Smoking causes peripheral vascular disease graphic cigarette warning front of packSmoking causes peripheral vascular disease graphic cigarette warning back of pack
Front of Cigarette Pack
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Back of Cigarette Pack
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Smoking damages the blood vessels throughout the body, including the extremities. Damage to the blood vessels supplying the arms and legs leads to a condition known as Peripheral Vascular Disease (PVD). PVD most commonly occurs in the legs and feet, but it can also develop in the arms and hands. 1

People may have PVD without the usual symptoms of pain, but the most common symptom of PVD is intermittent severe pain, usually in the legs when exercising. 2 This pain may also be present when not exercising. In the later stages of PVD, open sores in the legs and feet may not heal and can progress to gangrene or the death of the affected tissue. In severe cases, amputation may be necessary for relief of pain and to prevent the development of gangrene. 1

If you have PVD, continuing to smoke during treatment is likely to result in less successful treatment than if you were not smoking. 1

There are around 10,000 new cases of PVD each year and about 70,000 Australians live with the disease. 3 More than 2,500 Australians died from PVD in 2002. 4

Someone who has ever smoked is more than four times as likely as a non-smoker to develop PVD and current smokers are more than 11 times more likely than non-smokers to suffer from PVD. 5

Smoking causes 68% of PVD among males and 61% among females. 5

If you start smoking at or before the age of 16 there is evidence that you more than double your risk of developing PVD, regardless of the amount you smoke. 6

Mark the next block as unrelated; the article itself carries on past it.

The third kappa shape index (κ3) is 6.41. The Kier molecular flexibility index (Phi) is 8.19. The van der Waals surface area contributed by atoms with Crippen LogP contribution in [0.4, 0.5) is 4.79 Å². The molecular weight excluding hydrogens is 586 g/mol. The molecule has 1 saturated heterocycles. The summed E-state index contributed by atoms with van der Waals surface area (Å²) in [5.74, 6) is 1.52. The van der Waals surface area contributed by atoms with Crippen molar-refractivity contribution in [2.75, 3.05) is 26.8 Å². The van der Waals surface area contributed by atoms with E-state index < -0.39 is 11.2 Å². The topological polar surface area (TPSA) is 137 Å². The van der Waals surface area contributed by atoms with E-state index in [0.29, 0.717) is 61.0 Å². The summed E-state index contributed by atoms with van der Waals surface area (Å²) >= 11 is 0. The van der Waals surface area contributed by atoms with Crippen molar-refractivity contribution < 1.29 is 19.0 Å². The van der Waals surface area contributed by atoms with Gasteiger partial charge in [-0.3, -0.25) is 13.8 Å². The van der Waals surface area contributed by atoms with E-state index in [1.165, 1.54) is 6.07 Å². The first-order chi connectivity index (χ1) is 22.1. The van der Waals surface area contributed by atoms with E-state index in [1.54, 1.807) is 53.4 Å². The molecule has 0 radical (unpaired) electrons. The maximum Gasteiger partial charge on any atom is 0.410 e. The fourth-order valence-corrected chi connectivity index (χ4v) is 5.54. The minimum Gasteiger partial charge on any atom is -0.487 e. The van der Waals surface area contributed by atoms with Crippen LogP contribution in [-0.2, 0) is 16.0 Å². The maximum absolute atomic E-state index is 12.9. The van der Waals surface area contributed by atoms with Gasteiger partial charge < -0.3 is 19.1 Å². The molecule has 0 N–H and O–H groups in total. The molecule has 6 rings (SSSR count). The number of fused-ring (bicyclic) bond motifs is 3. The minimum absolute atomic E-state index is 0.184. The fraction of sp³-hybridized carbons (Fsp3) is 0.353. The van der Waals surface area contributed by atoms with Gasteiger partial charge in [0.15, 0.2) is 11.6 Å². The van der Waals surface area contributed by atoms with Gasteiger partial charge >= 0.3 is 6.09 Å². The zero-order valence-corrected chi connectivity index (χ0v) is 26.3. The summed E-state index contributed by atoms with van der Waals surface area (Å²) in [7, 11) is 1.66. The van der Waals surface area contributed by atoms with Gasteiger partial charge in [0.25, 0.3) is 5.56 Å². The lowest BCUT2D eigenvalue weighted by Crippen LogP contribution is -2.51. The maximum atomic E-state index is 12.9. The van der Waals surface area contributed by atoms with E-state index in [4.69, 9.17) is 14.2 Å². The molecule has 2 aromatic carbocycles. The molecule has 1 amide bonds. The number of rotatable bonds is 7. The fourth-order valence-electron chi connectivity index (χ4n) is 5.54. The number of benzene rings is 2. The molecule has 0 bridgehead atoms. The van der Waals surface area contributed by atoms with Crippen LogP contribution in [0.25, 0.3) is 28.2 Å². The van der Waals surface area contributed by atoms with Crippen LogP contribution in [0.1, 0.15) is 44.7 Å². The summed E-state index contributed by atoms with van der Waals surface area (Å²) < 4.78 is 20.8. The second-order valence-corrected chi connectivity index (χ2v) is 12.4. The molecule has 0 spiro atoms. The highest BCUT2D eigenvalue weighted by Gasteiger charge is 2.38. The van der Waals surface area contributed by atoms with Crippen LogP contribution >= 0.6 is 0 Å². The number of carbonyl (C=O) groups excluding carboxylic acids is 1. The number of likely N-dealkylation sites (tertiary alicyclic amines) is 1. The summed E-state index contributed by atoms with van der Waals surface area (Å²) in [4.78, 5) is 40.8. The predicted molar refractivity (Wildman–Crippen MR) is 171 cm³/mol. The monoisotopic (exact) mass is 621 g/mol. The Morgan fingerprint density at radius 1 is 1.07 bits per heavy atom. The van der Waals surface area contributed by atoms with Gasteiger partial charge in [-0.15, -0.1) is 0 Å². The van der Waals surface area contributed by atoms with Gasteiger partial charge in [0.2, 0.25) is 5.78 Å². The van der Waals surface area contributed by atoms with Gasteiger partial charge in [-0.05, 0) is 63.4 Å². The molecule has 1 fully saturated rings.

Quitting smoking will reduce your chance of developing PVD.

Decided to quit smoking? For help, talk to your doctor, pharmacist or call the Quitline on 131 848 or visit the Quitline web site.


    1. American Council on Science and Health. Cigarettes: What the warning label doesn't tell you. Second edition. New York, American Council on Science and Health, 2003.
    2. The Health Consequences of Smoking: A Report of the U.S. Surgeon General . Atlanta, Georgia. U.S. Department of Health and Human Services, Centres for Disease Control and Prevention, National Centre for Chronic Disease Prevention and Health Promotion, Office on Smoking and Health, 2004. (This website link was valid at the time of submission)
    3. AIHW. Mathers et al. (1999). The burden of disease and injury in Australia . AIHW cat. No. PHE 17. Canberra. AIHW.
    4. Australian Institute of Health and Welfare (AIHW) 2004. Heart, stroke and vascular diseases - Australian facts 2004 . AIHW Cat. No. CVD 27. Canberra: AIHW and National Heart Foundation of Australia (Cardiovascular series No. 22) (This website link was valid at the time of submission)
    5. Holman & Armstrong et al. (1990). The quantification of drug caused morbidity and mortality in Australia 1988 . Canberra: AGPS.
    6. Planas et al, Age at onset of smoking is an independent risk factor in peripheral artery disease development , in Journal of Vascular Surgery, March 2003; 35 (3): 506-9.

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